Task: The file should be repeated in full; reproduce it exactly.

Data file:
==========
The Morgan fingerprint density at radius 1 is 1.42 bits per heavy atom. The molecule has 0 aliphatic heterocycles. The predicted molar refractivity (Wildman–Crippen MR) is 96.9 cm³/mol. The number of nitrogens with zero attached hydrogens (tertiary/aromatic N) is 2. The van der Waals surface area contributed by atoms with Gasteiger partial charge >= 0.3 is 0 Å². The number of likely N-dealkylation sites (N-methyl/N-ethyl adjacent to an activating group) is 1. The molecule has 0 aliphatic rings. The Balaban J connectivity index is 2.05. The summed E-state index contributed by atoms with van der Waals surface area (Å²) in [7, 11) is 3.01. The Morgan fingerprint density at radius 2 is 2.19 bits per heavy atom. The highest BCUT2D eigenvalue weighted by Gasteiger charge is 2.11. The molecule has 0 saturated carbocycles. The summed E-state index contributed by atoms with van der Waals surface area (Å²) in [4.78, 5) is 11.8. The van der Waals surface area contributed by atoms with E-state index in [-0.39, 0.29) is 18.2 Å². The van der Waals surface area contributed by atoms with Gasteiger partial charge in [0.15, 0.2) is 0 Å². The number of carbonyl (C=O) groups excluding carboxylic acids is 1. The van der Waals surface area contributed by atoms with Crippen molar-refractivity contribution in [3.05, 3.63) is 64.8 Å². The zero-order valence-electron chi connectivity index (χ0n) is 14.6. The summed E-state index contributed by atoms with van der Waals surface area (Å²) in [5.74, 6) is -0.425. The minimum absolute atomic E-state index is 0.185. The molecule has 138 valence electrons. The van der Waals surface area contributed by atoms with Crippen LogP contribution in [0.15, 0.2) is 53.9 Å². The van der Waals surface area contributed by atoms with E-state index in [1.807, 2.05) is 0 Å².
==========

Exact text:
The Morgan fingerprint density at radius 1 is 1.42 bits per heavy atom. The molecule has 0 aliphatic heterocycles. The predicted molar refractivity (Wildman–Crippen MR) is 96.9 cm³/mol. The number of nitrogens with zero attached hydrogens (tertiary/aromatic N) is 2. The van der Waals surface area contributed by atoms with Gasteiger partial charge >= 0.3 is 0 Å². The number of likely N-dealkylation sites (N-methyl/N-ethyl adjacent to an activating group) is 1. The molecule has 0 aliphatic rings. The Balaban J connectivity index is 2.05. The summed E-state index contributed by atoms with van der Waals surface area (Å²) in [7, 11) is 3.01. The Morgan fingerprint density at radius 2 is 2.19 bits per heavy atom. The highest BCUT2D eigenvalue weighted by Gasteiger charge is 2.11. The molecule has 0 saturated carbocycles. The summed E-state index contributed by atoms with van der Waals surface area (Å²) in [4.78, 5) is 11.8. The van der Waals surface area contributed by atoms with E-state index in [-0.39, 0.29) is 18.2 Å². The van der Waals surface area contributed by atoms with Gasteiger partial charge in [0.15, 0.2) is 0 Å². The number of carbonyl (C=O) groups excluding carboxylic acids is 1. The van der Waals surface area contributed by atoms with Crippen molar-refractivity contribution in [3.05, 3.63) is 64.8 Å². The zero-order valence-electron chi connectivity index (χ0n) is 14.6. The summed E-state index contributed by atoms with van der Waals surface area (Å²) in [5.74, 6) is -0.425. The minimum absolute atomic E-state index is 0.185. The molecule has 138 valence electrons. The van der Waals surface area contributed by atoms with Crippen LogP contribution in [0.15, 0.2) is 53.9 Å². The van der Waals surface area contributed by atoms with E-state index in [1.807, 2.05) is 0 Å².